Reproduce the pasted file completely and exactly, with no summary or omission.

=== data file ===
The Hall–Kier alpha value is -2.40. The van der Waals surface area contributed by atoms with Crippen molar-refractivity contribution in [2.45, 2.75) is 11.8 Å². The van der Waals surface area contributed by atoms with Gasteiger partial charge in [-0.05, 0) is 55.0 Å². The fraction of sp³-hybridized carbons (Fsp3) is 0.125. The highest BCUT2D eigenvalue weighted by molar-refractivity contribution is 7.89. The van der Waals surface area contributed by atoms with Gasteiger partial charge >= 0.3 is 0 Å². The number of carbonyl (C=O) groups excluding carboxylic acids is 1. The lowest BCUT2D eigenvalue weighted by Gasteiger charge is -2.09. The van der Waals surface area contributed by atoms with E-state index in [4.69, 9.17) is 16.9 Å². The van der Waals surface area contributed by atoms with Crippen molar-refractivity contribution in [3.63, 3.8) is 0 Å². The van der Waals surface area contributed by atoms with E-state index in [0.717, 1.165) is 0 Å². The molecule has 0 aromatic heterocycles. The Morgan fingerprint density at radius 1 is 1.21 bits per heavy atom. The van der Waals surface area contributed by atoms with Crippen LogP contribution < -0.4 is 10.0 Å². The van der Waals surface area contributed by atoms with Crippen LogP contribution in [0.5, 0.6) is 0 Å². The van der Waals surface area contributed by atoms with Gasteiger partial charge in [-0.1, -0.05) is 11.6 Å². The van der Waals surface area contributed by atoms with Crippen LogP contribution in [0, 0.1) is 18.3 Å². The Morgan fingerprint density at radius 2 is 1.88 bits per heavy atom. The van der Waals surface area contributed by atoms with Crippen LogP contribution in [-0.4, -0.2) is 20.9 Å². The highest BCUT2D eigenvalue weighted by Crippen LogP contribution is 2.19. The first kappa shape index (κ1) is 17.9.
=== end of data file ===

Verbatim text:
The Hall–Kier alpha value is -2.40. The van der Waals surface area contributed by atoms with Crippen molar-refractivity contribution in [2.45, 2.75) is 11.8 Å². The van der Waals surface area contributed by atoms with Gasteiger partial charge in [-0.05, 0) is 55.0 Å². The fraction of sp³-hybridized carbons (Fsp3) is 0.125. The highest BCUT2D eigenvalue weighted by molar-refractivity contribution is 7.89. The van der Waals surface area contributed by atoms with Gasteiger partial charge >= 0.3 is 0 Å². The number of carbonyl (C=O) groups excluding carboxylic acids is 1. The lowest BCUT2D eigenvalue weighted by Gasteiger charge is -2.09. The van der Waals surface area contributed by atoms with E-state index in [4.69, 9.17) is 16.9 Å². The van der Waals surface area contributed by atoms with Crippen molar-refractivity contribution in [3.63, 3.8) is 0 Å². The van der Waals surface area contributed by atoms with E-state index in [0.717, 1.165) is 0 Å². The molecule has 0 aromatic heterocycles. The Morgan fingerprint density at radius 1 is 1.21 bits per heavy atom. The van der Waals surface area contributed by atoms with Crippen LogP contribution < -0.4 is 10.0 Å². The van der Waals surface area contributed by atoms with Crippen LogP contribution in [0.5, 0.6) is 0 Å². The van der Waals surface area contributed by atoms with Gasteiger partial charge in [-0.1, -0.05) is 11.6 Å². The van der Waals surface area contributed by atoms with Crippen LogP contribution in [0, 0.1) is 18.3 Å². The Morgan fingerprint density at radius 2 is 1.88 bits per heavy atom. The van der Waals surface area contributed by atoms with Crippen LogP contribution in [-0.4, -0.2) is 20.9 Å². The highest BCUT2D eigenvalue weighted by Crippen LogP contribution is 2.19. The first kappa shape index (κ1) is 17.9.